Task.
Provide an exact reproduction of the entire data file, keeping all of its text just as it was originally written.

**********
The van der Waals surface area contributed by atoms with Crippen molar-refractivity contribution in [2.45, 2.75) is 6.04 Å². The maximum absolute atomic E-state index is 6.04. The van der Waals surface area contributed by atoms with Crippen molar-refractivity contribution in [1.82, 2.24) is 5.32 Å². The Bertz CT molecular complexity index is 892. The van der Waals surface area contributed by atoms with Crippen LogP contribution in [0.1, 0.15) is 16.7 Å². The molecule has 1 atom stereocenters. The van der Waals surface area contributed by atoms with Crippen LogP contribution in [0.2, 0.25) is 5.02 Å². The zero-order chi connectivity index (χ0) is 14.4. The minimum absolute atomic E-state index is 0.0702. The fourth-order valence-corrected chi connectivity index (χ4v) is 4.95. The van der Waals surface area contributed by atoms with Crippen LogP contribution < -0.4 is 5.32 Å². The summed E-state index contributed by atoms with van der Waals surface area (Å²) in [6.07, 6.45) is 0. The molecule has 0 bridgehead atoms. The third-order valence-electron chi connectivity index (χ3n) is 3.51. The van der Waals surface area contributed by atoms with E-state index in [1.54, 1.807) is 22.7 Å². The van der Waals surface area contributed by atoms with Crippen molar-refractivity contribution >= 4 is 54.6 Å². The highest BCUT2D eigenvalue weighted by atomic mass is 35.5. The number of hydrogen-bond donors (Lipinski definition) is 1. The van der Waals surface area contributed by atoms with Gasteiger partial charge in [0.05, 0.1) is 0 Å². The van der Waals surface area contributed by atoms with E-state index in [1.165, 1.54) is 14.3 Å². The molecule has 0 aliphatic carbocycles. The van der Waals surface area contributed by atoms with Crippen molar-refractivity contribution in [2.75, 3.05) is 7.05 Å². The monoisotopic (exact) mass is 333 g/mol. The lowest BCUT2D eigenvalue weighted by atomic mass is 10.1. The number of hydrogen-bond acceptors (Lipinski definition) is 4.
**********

The van der Waals surface area contributed by atoms with Crippen molar-refractivity contribution in [2.45, 2.75) is 6.04 Å². The maximum absolute atomic E-state index is 6.04. The van der Waals surface area contributed by atoms with Crippen molar-refractivity contribution in [1.82, 2.24) is 5.32 Å². The Bertz CT molecular complexity index is 892. The van der Waals surface area contributed by atoms with Crippen LogP contribution in [0.1, 0.15) is 16.7 Å². The molecule has 1 atom stereocenters. The van der Waals surface area contributed by atoms with Crippen LogP contribution in [0.2, 0.25) is 5.02 Å². The zero-order chi connectivity index (χ0) is 14.4. The minimum absolute atomic E-state index is 0.0702. The fourth-order valence-corrected chi connectivity index (χ4v) is 4.95. The van der Waals surface area contributed by atoms with Crippen LogP contribution < -0.4 is 5.32 Å². The summed E-state index contributed by atoms with van der Waals surface area (Å²) in [6.07, 6.45) is 0. The molecule has 0 bridgehead atoms. The third-order valence-electron chi connectivity index (χ3n) is 3.51. The van der Waals surface area contributed by atoms with E-state index in [1.54, 1.807) is 22.7 Å². The van der Waals surface area contributed by atoms with Crippen molar-refractivity contribution >= 4 is 54.6 Å². The highest BCUT2D eigenvalue weighted by atomic mass is 35.5. The number of hydrogen-bond donors (Lipinski definition) is 1. The van der Waals surface area contributed by atoms with Gasteiger partial charge in [0.05, 0.1) is 0 Å². The van der Waals surface area contributed by atoms with E-state index in [1.165, 1.54) is 14.3 Å². The molecule has 0 aliphatic carbocycles. The van der Waals surface area contributed by atoms with Crippen molar-refractivity contribution in [2.75, 3.05) is 7.05 Å². The monoisotopic (exact) mass is 333 g/mol. The lowest BCUT2D eigenvalue weighted by atomic mass is 10.1. The number of hydrogen-bond acceptors (Lipinski definition) is 4.